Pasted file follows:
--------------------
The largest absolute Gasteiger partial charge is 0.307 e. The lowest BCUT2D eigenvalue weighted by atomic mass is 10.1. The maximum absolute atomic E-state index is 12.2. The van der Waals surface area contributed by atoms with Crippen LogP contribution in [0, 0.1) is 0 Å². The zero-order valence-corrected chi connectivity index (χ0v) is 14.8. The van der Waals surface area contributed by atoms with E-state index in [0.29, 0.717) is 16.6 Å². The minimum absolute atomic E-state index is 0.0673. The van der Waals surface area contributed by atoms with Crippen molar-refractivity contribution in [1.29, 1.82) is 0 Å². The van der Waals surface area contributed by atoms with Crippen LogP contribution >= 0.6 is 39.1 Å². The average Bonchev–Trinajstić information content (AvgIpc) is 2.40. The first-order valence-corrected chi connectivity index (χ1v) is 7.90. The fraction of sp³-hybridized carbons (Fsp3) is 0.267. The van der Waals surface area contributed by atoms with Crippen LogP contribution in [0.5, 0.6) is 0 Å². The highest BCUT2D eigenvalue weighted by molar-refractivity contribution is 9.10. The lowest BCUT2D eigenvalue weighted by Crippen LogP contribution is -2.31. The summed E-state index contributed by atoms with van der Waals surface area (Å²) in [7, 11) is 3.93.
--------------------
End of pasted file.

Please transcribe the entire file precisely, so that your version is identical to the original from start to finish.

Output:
The largest absolute Gasteiger partial charge is 0.307 e. The lowest BCUT2D eigenvalue weighted by atomic mass is 10.1. The maximum absolute atomic E-state index is 12.2. The van der Waals surface area contributed by atoms with Crippen LogP contribution in [0, 0.1) is 0 Å². The zero-order valence-corrected chi connectivity index (χ0v) is 14.8. The van der Waals surface area contributed by atoms with E-state index in [0.29, 0.717) is 16.6 Å². The minimum absolute atomic E-state index is 0.0673. The van der Waals surface area contributed by atoms with Crippen molar-refractivity contribution in [1.29, 1.82) is 0 Å². The van der Waals surface area contributed by atoms with Crippen LogP contribution >= 0.6 is 39.1 Å². The average Bonchev–Trinajstić information content (AvgIpc) is 2.40. The first-order valence-corrected chi connectivity index (χ1v) is 7.90. The fraction of sp³-hybridized carbons (Fsp3) is 0.267. The van der Waals surface area contributed by atoms with Crippen LogP contribution in [0.5, 0.6) is 0 Å². The highest BCUT2D eigenvalue weighted by molar-refractivity contribution is 9.10. The lowest BCUT2D eigenvalue weighted by Crippen LogP contribution is -2.31. The summed E-state index contributed by atoms with van der Waals surface area (Å²) in [7, 11) is 3.93.